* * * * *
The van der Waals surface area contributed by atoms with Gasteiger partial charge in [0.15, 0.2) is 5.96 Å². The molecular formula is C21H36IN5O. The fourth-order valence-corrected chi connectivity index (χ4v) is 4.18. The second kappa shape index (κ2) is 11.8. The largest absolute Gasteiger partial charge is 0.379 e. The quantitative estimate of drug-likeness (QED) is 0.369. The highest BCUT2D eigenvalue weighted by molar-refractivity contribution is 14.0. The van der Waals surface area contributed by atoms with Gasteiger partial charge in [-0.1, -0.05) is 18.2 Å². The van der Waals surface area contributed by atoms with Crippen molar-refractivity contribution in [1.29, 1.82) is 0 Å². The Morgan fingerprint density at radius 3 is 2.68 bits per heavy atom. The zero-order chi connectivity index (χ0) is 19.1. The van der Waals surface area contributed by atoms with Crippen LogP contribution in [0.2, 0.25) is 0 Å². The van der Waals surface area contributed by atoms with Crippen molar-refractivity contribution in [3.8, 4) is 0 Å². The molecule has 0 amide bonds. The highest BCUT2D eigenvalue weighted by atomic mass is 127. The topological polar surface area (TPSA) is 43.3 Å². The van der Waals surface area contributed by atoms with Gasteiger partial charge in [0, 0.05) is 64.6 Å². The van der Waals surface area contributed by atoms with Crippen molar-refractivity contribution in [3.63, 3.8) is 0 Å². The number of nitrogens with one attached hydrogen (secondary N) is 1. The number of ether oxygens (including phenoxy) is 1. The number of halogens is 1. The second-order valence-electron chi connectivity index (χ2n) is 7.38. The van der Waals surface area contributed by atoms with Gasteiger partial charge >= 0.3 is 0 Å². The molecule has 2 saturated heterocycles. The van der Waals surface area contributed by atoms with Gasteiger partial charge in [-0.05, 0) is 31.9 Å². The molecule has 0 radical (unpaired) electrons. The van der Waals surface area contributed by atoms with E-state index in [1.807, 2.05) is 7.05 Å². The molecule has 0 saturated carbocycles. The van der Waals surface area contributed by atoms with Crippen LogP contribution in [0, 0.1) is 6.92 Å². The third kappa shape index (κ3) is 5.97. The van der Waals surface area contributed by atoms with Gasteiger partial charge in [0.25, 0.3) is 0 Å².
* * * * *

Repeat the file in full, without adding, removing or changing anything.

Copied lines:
The van der Waals surface area contributed by atoms with Gasteiger partial charge in [0.15, 0.2) is 5.96 Å². The molecular formula is C21H36IN5O. The fourth-order valence-corrected chi connectivity index (χ4v) is 4.18. The second kappa shape index (κ2) is 11.8. The largest absolute Gasteiger partial charge is 0.379 e. The quantitative estimate of drug-likeness (QED) is 0.369. The highest BCUT2D eigenvalue weighted by molar-refractivity contribution is 14.0. The van der Waals surface area contributed by atoms with Gasteiger partial charge in [-0.1, -0.05) is 18.2 Å². The van der Waals surface area contributed by atoms with Crippen molar-refractivity contribution in [1.29, 1.82) is 0 Å². The Morgan fingerprint density at radius 3 is 2.68 bits per heavy atom. The zero-order chi connectivity index (χ0) is 19.1. The van der Waals surface area contributed by atoms with Crippen LogP contribution in [0.2, 0.25) is 0 Å². The van der Waals surface area contributed by atoms with Crippen molar-refractivity contribution in [3.8, 4) is 0 Å². The molecule has 0 amide bonds. The highest BCUT2D eigenvalue weighted by atomic mass is 127. The topological polar surface area (TPSA) is 43.3 Å². The van der Waals surface area contributed by atoms with Gasteiger partial charge in [0, 0.05) is 64.6 Å². The van der Waals surface area contributed by atoms with Crippen molar-refractivity contribution in [3.63, 3.8) is 0 Å². The number of nitrogens with one attached hydrogen (secondary N) is 1. The number of ether oxygens (including phenoxy) is 1. The number of halogens is 1. The second-order valence-electron chi connectivity index (χ2n) is 7.38. The van der Waals surface area contributed by atoms with Gasteiger partial charge >= 0.3 is 0 Å². The molecule has 2 saturated heterocycles. The van der Waals surface area contributed by atoms with Gasteiger partial charge in [-0.05, 0) is 31.9 Å². The molecule has 0 radical (unpaired) electrons. The van der Waals surface area contributed by atoms with E-state index in [1.807, 2.05) is 7.05 Å². The molecule has 0 saturated carbocycles. The van der Waals surface area contributed by atoms with Crippen LogP contribution in [0, 0.1) is 6.92 Å². The third kappa shape index (κ3) is 5.97. The van der Waals surface area contributed by atoms with Gasteiger partial charge in [0.25, 0.3) is 0 Å².